Whilst unnecessary to do so, the FTT indicated that the economic and commercial reality of the transaction put the matter beyond doubt. The economic and commercial reality was that M&S was offering a package of items - dine in for two for £10 with free wine - but the wine was not being supplied as a gift or for nil consideration. Applying “commercial common sense” the term “free” was clearly being used in a marketing sense only.

Bespoke agreement

M&S also pointed to a section 85 agreement between it and HMRC from 2010 to deal with the VAT liability of certain other promotions. That agreement included the clause: “The Parties agree that the Appellant [M&S] is not required to account for VAT on specified reward goods supplied for no additional consideration as part of a promotional scheme, where on a minimum spend a customer gains a free specified item (such as a bottle of wine), and where a customer who purchases a specified number of items gets a free specified item (such as a cool bag).”

M&S argued that HMRC were, in any event, bound by the terms of that agreement and therefore no VAT was attributable to the free wine. The FTT disagreed. The agreement also included other clauses, one dealing with Dine In offers. It was unclear under which clause the current offer would fall and as such HMRC were entitled to take a different view. In such cases, the section 85 agreement stated that the “normal” VAT treatment would apply.

Deemed supply

HMRC also ran an alternative argument that, even if the wine was “free”, M&S were obliged to account for output VAT on the basis of the deemed supply rules in VATA 1994 Schedule 4. Wine formed part of the assets of M&S’s business and in a Dine In Promotion sale it was transferred or disposed of by M&S so as no longer to form part of those assets, “whether or not for a consideration”.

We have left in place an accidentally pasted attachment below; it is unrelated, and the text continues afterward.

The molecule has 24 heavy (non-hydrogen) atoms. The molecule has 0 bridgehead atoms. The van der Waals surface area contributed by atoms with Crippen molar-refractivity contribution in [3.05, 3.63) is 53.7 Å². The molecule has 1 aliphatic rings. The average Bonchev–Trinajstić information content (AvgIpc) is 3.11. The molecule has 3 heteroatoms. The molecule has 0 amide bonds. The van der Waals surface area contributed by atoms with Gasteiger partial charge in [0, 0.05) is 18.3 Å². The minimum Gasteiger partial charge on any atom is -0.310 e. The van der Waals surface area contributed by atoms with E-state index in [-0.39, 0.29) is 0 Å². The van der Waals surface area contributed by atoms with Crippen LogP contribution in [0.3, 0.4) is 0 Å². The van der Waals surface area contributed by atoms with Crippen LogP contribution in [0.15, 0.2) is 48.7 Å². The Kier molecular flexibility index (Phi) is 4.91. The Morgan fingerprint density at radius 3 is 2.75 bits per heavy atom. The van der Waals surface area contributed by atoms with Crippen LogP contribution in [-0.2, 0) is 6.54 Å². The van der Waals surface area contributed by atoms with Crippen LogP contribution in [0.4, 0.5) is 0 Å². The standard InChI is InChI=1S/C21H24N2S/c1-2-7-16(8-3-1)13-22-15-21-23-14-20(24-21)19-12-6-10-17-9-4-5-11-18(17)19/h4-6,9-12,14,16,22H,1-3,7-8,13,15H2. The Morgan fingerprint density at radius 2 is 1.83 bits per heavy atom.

M&S accepted that in principle a deemed supply occurred but argued that no output VAT was payable as those deemed supplies fell within the exception for “a business gift the cost of which, together with the cost of any other business gifts made to the same person in the same year, was not more than £50”. Whilst M&S did not keep records to determine if any person received more than £50 in free gifts from M&S each year so as to fall within the exemption, M&S argued that where the terms on which a Member State implemented the small gifts exemption made it impractical for a taxpayer to prove entitlement to the exemption, it must be interpreted in a way which did not deprive it of its effectiveness.

The FTT again rejected M&S’ arguments. Whilst “highly dubious” about the arguments on the application of the small business gift exception, it was unnecessary to consider it in detail. The FTT had already held that the wine was in no real sense a “gift” and as such could not be a “small business gift”.


Whilst generally true that the VAT system will respect the terms of a bargain made at arm’s length, that bargain must be properly analysed. In this case, the wine, whilst described in marketing as “free”, clearly was not contractually free. It required the customer to do something to acquire that wine - to buy other goods - and was conditional on the customer meeting those conditions. Properly analysed, the customer paid £10 in the expectation of receiving the four items including the wine for £10. It was not necessary for the Tribunal to resort to the concept of “economic and commercial reality” to override the contractual terms in this case. It was merely necessary to ignore the label of “free” applied for marketing purposes by M&S and correctly analyse the bargain made between M&S and its customers.